Daily Faceoff Live: Tribute to Jim Johannson and the US Hockey Hall of Fame Class of 2022

It’s American Hockey Hall of Fame induction day, and it’s the entire class for 2022, consisting of Steve Cash, the first ever athlete with a disability to be inducted; the Lamoureux twins, pillars of the American women’s team; Ryan Miller, a Vézina winning NHL goaltender; and Jim Johannson, who had a huge impact on the American hockey program during his time as an executive.

Frank Seravalli and Mike McKenna spoke about the Class of 2022, in particular Johansson, on today’s episode of Daily Faceoff Live.

Frank Seravalli: « Jim Johannson wanted to give him some love too. JJ played such a big part in everything that happened in American hockey over the past two decades before his still shocking and untimely passing.

And I thought Brian Burke, who was the general manager of the 2010 Olympic team that was about to beat Canada to the gold medal in Vancouver, told a story to Mike Morreale from NHL.com, who basically recounted the fact that after the Crosby golden goal is scored, everyone kind of sits around talking about how amazing the game was and still trying to digest the loss to USA. And Brian Burke has been telling that story the whole time he walked into that locker room after the game saying to the video coach, before they even came out to get their medals, ‘I need to watch this game again, I I need to see it time and time again to understand exactly what Sidney Crosby did and where he put that puck.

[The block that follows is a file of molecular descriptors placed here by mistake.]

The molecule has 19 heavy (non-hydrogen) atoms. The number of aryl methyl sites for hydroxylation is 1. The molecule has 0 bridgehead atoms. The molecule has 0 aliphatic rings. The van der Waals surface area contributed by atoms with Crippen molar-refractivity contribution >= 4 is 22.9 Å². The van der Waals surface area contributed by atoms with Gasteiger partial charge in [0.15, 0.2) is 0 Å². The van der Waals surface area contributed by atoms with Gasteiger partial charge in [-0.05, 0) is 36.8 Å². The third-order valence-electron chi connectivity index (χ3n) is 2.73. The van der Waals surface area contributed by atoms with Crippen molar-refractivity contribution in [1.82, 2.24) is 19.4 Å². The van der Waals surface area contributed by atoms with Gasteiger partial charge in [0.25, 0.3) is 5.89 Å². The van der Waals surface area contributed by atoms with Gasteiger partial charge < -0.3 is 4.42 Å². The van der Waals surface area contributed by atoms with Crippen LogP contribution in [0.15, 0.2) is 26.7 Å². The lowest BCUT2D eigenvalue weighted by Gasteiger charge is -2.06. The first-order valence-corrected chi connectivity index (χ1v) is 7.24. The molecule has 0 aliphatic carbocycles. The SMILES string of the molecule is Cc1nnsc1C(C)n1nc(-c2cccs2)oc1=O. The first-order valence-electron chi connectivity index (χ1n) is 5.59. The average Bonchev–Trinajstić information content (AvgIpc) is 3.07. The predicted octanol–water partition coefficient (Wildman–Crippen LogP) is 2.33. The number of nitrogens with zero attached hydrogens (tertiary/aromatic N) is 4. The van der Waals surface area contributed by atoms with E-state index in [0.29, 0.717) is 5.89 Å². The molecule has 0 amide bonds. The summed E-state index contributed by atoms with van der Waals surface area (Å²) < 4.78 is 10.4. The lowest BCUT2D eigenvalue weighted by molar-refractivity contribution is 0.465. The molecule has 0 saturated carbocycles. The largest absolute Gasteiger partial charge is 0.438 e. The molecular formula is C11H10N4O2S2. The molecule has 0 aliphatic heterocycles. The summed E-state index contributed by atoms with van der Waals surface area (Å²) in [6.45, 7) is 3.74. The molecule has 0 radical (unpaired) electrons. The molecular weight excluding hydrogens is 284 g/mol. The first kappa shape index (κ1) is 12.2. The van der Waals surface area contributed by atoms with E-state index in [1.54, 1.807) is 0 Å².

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And while they were still digesting it over a post-game beer, there was Jim Johannson in the locker room, helping the kit managers stick sticks saying « Hey, we’ve got some guys returning to NHL teams on the first flight at 6 a.m. tomorrow, we need to help them prepare so they can return to their teams. [Burke] said: « We’re all still trying to figure out what just happened, and he’s moving on to the next thing, just trying to help the equipment manager as the one in charge of the whole operation. » That says a lot about Jim Johannson and his impact on American hockey over the past few years.

If you haven’t read Mike Morreale’s story on NHL.com, I urge you to do so, about Jim Johannson, someone we still miss and certainly miss among the players who spoke in the article. , Patrick Kane and many other stars, had a big impact on their careers, as well as their interest in playing hockey.

Mike McKenna: “Johannson had time for everyone. I remember in 2013 he called me asking if I could play for the USA team at the world championships, and I had to decline because my first daughter was due to be born in the middle, and I told Jim « I’ve never wanted to do anything in my career but wear the USA jersey, it’s top on my list, but I can’t miss it. »

Then a few years later, in 2017, he called me back and was like, « Hey Mike, I remember what you said, and I don’t know what your contract status is yet, » because it’s was before free agency that summer, and he said ‘but we’re putting you on the test list for the Olympic team, and we want to make sure you have some interest and know what might be possible .’

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And it blew my mind that he remembered that conversation in the first place, and I was incredibly honored to even be in the mix there. And I talked to my friend Nick Petraglia, who’s done a lot of things for American hockey, and he said you won’t find anyone more loved and respected in American hockey, and he has his footprints all over the how hockey developed in the United States. United States. Just a really upscale, humble, genuine human being, Jim Johannson.

You can watch the full episode here…

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